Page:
Some Republicans are already squirming over a vote that provides a ready-made campaign ad for their opponents: Rep. Paul Ryanâ€™s fiscal 2012 budget, which will restructure Medicare, alter Medicaid funding and slash $6 trillion from federal spending over 10 years.
Whether theyâ€™re new lawmakers in formerly Democratic seats or House veterans who represent districts with large elderly populations dependent on Medicare, a significant number of Republicans realize that embracing the Ryan plan may be one of the most treacherous votes of the year.
So rather than taking a strong stand, theyâ€™re hedging during the leadup to the roll call.
Rep. Tim Murphy, a fifth-term Republican who represents a western Pennsylvania district south of Pittsburgh with roughly 17 percent of residents older than 65, is still undecided. Susan Mosychuk, Murphyâ€™s chief of staff, said itâ€™s a â€œhigh-profile voteâ€ that they are â€œstill taking a look at.â€
Rep. Gus Bilirakis, a Republican from western Florida with a district in which roughly 20 percent of its residents are older than 65, is â€œstill looking it over and trying to decide.â€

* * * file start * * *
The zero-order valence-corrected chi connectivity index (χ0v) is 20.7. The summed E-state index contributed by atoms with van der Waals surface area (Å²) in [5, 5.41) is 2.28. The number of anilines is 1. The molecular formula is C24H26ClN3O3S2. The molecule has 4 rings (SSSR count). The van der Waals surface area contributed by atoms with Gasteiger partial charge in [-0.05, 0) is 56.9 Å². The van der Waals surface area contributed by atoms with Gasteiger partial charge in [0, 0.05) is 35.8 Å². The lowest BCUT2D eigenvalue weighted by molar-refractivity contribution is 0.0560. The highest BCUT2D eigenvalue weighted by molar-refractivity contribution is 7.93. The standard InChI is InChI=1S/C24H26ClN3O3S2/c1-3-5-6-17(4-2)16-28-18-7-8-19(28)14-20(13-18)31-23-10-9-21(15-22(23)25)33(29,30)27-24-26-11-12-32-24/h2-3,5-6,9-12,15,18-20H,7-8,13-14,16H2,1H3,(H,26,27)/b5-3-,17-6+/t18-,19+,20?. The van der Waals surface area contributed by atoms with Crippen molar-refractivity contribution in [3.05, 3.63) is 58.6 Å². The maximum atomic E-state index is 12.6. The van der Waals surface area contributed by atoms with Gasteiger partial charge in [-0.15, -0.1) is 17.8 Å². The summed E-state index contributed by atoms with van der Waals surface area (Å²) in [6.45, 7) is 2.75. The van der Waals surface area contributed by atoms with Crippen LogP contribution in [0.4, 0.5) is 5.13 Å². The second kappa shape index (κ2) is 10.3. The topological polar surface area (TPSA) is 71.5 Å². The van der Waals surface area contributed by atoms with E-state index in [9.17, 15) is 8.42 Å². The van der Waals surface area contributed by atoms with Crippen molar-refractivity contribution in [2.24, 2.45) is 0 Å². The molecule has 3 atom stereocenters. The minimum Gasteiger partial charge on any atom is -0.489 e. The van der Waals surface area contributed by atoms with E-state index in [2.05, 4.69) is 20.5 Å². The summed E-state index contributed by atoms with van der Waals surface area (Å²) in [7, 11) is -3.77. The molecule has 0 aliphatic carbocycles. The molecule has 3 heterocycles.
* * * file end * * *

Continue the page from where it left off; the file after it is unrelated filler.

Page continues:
â€œLast I talked to him [Monday] night, he was still trying to figure out what all is in it and what might be affected,â€ said his spokesman, Creighton Welch.
Rep. Sean Duffy (R-Wis.), one of the most high-profile freshmen, said heâ€™s undecided. Rep. Steve Southerland, a Republican who took Democrat Allen Boydâ€™s northern Florida seat, is in the same place as Bilirakis. So is Ohio freshman Rep. Jim Renacci.
â€œHeâ€™s still reviewing it,â€ said Southerland spokesman Matthew McCullough. â€œHeâ€™s looking at what the long-term implications are for reducing the deficit. Weâ€™re still in a holding pattern as to what heâ€™s going to say on that.â€
With 241 lawmakers in their caucus, House Republicans can afford a few defections, so their budget isnâ€™t in danger of going down in flames. But annual budget resolutions are intended as party unity moments, in which the majority passes a spending plan thatâ€™s a statement of its long-term vision on spending.
Privately, rank-and-file offices on Capitol Hill are whispering that the Republican leadership is asking its members to take a tough vote on a bill that has no chance of becoming law â€” Ryanâ€™s budget is dead on arrival in the Senate, still ruled by Democrats.
To read more, visit:Â http://www.politico.com/news/stories/0411/53075.html#ixzz1JMfFgCxT
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